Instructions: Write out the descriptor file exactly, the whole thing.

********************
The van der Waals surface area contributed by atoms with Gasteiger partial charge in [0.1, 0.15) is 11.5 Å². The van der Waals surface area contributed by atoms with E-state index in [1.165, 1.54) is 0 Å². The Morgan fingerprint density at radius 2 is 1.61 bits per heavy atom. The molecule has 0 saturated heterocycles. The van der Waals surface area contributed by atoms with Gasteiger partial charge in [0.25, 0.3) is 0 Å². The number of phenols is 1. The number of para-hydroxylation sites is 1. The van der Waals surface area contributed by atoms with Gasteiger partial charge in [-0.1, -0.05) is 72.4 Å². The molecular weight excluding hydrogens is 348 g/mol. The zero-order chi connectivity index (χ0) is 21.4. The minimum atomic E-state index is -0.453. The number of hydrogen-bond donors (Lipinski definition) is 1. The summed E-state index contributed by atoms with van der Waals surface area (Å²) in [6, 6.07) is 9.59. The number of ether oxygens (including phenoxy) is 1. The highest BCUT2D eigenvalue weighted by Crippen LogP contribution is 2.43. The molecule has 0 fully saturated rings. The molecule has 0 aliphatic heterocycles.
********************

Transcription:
The van der Waals surface area contributed by atoms with Gasteiger partial charge in [0.1, 0.15) is 11.5 Å². The van der Waals surface area contributed by atoms with E-state index in [1.165, 1.54) is 0 Å². The Morgan fingerprint density at radius 2 is 1.61 bits per heavy atom. The molecule has 0 saturated heterocycles. The van der Waals surface area contributed by atoms with Gasteiger partial charge in [0.25, 0.3) is 0 Å². The number of phenols is 1. The number of para-hydroxylation sites is 1. The van der Waals surface area contributed by atoms with Gasteiger partial charge in [-0.1, -0.05) is 72.4 Å². The molecular weight excluding hydrogens is 348 g/mol. The zero-order chi connectivity index (χ0) is 21.4. The minimum atomic E-state index is -0.453. The number of hydrogen-bond donors (Lipinski definition) is 1. The summed E-state index contributed by atoms with van der Waals surface area (Å²) in [6, 6.07) is 9.59. The number of ether oxygens (including phenoxy) is 1. The highest BCUT2D eigenvalue weighted by Crippen LogP contribution is 2.43. The molecule has 0 fully saturated rings. The molecule has 0 aliphatic heterocycles.